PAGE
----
Mayor Muriel Bowser shocked the DC Public Charter School Board and those in the audience by showing up in person Monday evening to address its monthly meeting. She dominated the opening public comment portion of the session, first introducing the Deputy Mayor for Education Paul Kihn, who was sitting in the first row, and then going on to thank Scott Pearson for the excellent job he has done in his role as PCSB executive director. Ms. Bowser commented that “I don’t know what Scott will do next but I know he will be excellent at it.”
The Mayor went on to say that she wished the current board well because they have to select Mr. Pearson’s replacement. Ms. Bowser predicted that they will have a good pool of candidates from which to choose because D.C. public schools are the envy of the nation thanks to the progress this urban school district has made in reading and in math across all subgroups of children. She said that we cannot “let up one bit” on demanding what all of our kids need.
Ms. Bowser then revealed the reason she was present. “I’m here to check on you,” she asserted. She pointed out that the city is now working on its 2020 to 2021 budget. The Mayor boasted that her school budget has gone up in each of the five years that she has been in office.
She spoke on a wide variety of topics such as school safety, student transportation, and making additional resources available for charters for concerns such as teacher salaries.
Ms. Bowser then turned to the board for questions. Chairman Rick Cruz started the conversation by stating that many of the areas that the Mayor raised have been discussed by his board. He then gently brought up the facility issue by thanking the Mayor for awarding Ferebee-Hope Elementary School to KIPP DC PCS and said he hoped that other buildings would be turned over to charters. The announcement that KIPP had won the request for proposal for this school was made earlier in the day. The move marks the first time the Bowser Administration has provided a closed former traditional school to a charter.
Mr. Cruz then quickly pivoted to a discussion regarding filling the executive director vacancy. When other board members were asked for questions, member Ricarda Ganjam inquired bravely as to the school the Mayor would like her daughter to attend. The answer was Shepherd Elementary, the one in Ms. Bowser’s neighborhood. Steve Bumbaugh shyly wanted to know the one or two things the PCSB could do to improve its performance.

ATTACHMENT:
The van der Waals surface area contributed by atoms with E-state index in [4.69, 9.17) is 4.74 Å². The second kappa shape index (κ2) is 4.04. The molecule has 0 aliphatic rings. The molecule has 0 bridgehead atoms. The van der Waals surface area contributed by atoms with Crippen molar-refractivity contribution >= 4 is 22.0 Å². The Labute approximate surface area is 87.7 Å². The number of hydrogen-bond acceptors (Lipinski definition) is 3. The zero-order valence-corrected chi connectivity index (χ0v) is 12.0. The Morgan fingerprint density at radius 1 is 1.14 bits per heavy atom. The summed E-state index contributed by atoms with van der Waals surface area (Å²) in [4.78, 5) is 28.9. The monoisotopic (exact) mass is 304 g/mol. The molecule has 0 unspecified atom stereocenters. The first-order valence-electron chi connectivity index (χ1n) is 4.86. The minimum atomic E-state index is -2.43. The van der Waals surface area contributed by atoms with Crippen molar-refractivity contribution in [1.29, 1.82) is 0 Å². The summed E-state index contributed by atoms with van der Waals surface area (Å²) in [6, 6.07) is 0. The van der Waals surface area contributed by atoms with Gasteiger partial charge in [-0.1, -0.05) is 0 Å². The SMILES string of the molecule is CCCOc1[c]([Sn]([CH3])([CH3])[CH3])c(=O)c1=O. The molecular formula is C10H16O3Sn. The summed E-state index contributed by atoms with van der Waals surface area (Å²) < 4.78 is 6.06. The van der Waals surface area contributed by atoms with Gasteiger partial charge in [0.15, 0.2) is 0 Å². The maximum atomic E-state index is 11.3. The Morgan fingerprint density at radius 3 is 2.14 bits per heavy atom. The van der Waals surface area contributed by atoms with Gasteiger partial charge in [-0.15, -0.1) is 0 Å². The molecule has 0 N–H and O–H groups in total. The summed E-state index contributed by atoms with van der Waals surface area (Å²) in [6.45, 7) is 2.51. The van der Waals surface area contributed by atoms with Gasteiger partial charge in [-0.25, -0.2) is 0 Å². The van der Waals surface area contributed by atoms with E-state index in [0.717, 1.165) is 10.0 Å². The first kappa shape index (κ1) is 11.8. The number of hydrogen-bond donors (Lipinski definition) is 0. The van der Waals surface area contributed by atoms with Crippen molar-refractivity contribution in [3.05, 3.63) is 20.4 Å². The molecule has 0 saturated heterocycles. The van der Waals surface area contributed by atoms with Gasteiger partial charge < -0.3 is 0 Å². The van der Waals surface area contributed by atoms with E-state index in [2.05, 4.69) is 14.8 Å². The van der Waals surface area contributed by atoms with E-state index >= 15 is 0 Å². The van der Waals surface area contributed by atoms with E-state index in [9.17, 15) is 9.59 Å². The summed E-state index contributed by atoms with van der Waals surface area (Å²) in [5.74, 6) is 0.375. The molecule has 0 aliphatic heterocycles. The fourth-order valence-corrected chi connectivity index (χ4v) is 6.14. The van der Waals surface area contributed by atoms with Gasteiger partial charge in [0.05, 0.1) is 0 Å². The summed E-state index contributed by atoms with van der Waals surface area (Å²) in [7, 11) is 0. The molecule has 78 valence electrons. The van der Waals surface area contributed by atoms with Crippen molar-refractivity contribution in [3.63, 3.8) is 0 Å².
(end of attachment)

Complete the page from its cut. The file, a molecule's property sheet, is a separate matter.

The audience was then asked to participate. The sole taker was Appletree Institute for Education Innovation’s president and CEO Jack McCarthy. This is the same Jack McCarthy who had to shutter a campus for at-risk three and four year old’s when the Deputy Mayor for Education failed to find a replacement site for one of Appletree’s campuses when the building was closed as part of a DCPS school renovation. His cause was taken up by the editors of both the Washington Post (twice) and the Wall Street Journal. His question: Could the city work with developers to have them include space for schools in their projects?
This was the extent of the facility discussion. The Mayor failed to bring up the subject despite the fact that she has faced tremendous pressure over the past several months in the form of the DC Association of Public Charter School’s End the List campaign to release an estimated over one million square feet of excess space controlled by DCPS that by law should have been turned over to charters. No one from the board or others in the room challenged her. Not a single person brought up the FOCUS-engineered charter school funding inequity lawsuit.
After a thirty minute performance Ms. Bowser and her entourage proudly strutted out of the room. And strut she should have done. The charter school community was put in their place. The Mayor entered the epicenter of our local movement and emerged without even one verbal scratch.
Now the quandary becomes, if even the DC Public Charter School Board will not defend charters, who will?